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The QA Process Demystified by Gligor Milosevic

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As the Delivery Manager of Arcadier, Gligor Milosevic is the man in charge of ensuring that new features are built on time and existing features are optimised. Together with his quality assurance (QA) team, Gligor goes through the QA process and tests the system before pre-release to ensure that it runs smoothly. In his Arcadier Inspire summit talk, Gligor brings us behind the scenes to take a closer look at Arcadier’s testing process prior to each feature release.

What is Quality Assurance?

QA is essentially the process of maintaining a minimum level of quality in a service or product, hence the name quality assurance. When Gligor mentions QA, he refers to Arcadier’s team of automation testers.

The QA process is usually kickstarted by a request from the Product Manager or the Business Development (BD) team. These requests may be due to increased demand for new features or different feature behaviour from customers. In response, the QA and Developer teams will build a new feature or alter an existing one. Gligor’s role in this process is to liaise with the Product Manager, QA team and Developer team to discuss how the feature should be built. This is known as the solution design phase. The solution design phase usually takes around a day to be completed, where the teams will define the minimum viable product (MVP) version of the features. After the skeleton has been drafted, enhancements are then gradually added on until the feature is ready to be built.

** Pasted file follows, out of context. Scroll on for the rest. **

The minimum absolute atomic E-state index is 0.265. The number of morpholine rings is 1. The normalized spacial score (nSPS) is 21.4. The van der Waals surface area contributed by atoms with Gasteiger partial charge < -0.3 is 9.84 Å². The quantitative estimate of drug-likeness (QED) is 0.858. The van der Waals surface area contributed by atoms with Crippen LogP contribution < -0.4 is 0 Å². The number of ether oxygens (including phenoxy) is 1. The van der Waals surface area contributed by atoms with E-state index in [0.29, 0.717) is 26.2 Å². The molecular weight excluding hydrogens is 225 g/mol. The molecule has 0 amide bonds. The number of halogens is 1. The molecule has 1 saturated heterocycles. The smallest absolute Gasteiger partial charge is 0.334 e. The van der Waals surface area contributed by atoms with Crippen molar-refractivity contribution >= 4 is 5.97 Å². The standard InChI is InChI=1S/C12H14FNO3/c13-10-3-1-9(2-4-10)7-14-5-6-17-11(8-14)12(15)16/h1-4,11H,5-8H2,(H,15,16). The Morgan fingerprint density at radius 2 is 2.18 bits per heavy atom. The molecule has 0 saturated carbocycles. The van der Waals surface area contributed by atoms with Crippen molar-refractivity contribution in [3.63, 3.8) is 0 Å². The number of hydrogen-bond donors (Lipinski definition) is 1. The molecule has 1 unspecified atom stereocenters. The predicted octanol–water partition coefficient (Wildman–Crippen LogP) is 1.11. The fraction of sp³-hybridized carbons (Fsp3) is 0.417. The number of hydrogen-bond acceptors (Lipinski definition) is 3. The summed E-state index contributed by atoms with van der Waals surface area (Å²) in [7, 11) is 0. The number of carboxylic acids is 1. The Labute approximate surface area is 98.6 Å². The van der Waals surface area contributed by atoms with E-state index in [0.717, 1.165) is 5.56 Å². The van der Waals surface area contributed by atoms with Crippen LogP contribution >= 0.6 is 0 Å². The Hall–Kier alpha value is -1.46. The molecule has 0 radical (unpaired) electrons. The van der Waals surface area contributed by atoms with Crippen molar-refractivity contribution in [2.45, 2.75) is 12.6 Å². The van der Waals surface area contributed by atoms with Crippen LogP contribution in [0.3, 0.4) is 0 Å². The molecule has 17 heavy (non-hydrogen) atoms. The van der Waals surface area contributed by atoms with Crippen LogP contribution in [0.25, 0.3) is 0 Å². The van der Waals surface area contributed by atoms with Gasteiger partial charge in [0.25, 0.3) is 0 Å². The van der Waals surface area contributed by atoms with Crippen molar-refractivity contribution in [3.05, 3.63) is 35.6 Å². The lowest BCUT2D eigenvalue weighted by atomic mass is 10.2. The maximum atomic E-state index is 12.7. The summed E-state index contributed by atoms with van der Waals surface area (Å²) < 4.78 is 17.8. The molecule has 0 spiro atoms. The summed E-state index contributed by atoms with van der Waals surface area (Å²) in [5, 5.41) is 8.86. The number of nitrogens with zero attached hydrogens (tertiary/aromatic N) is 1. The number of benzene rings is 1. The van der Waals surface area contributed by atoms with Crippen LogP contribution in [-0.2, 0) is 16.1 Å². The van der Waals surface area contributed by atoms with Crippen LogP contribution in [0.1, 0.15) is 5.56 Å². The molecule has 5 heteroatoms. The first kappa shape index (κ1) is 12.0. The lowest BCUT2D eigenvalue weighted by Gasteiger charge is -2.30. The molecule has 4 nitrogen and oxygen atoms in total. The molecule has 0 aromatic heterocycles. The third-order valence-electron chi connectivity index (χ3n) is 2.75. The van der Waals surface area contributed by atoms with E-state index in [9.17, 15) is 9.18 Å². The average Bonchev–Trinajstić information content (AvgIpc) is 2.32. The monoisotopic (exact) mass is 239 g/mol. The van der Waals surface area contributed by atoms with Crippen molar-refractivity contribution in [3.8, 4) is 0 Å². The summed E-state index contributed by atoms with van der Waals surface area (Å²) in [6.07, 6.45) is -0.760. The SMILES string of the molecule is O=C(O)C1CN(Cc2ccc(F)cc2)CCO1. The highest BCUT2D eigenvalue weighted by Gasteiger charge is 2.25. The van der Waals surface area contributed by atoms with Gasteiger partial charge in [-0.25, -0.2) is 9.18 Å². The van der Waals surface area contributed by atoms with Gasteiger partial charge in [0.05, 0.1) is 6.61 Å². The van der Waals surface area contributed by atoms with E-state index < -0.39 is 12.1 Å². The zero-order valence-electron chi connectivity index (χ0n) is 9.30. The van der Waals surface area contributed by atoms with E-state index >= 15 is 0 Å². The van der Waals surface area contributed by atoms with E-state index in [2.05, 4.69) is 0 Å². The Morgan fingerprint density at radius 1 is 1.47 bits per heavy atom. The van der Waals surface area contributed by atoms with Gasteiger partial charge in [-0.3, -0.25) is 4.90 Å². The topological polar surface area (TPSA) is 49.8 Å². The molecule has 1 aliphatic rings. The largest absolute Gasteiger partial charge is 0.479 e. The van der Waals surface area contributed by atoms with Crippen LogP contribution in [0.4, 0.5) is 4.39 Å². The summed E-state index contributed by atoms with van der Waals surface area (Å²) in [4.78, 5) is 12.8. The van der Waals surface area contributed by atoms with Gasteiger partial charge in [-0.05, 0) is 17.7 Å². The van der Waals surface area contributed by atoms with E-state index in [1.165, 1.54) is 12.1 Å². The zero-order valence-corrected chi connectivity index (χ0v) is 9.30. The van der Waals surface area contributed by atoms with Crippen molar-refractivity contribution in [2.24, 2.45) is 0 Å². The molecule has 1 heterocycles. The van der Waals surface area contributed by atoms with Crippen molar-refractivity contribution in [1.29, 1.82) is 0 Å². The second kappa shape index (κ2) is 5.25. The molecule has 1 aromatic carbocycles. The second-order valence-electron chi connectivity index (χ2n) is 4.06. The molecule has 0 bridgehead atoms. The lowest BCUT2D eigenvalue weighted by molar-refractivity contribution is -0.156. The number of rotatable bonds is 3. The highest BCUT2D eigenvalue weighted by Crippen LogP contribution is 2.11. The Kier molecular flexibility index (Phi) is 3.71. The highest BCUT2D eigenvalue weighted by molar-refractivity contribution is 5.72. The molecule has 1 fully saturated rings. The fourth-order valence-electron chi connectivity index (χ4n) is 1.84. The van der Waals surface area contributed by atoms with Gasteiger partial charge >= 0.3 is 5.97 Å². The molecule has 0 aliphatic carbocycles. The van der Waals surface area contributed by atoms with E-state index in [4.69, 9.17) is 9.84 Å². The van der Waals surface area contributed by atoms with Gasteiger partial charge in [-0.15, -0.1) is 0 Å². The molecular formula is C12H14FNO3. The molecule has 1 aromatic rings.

Afterwards, the Developer team starts building the feature based on the specifications given to them by the Product Manager. The QA team then picks up the stories that are written and prepare test cases and automation to make sure that they have sufficient time to complete regression tests before the feature release.

Testing Process

Gligor goes on to elaborate on the testing process that each new feature undergoes because it is pushed live. The process starts in the testing environment, which is where code is pushed once the Developer team deems it ready to be tested. The team uses JIRA, an issue and project tracking software to create cards for different features. After the Developer team has built a particular feature or has enhanced an existing one, a test case and card is created for it. Once the card is marked as ready for QA, the QA team will start running the test cases and check if they are complete.

A task is defined as complete when it no longer yields any bugs during the testing process. If the task is complete, the QA team changes its status to ready for regression. Otherwise, if bugs are found, they create a bug card in JIRA. The Developer team will then look through and rank all the bug cards from highest to lowest priority. Given time constraints, it is difficult to fix all bugs. Nonetheless, the team makes sure that severe bugs are fixed before the feature goes live.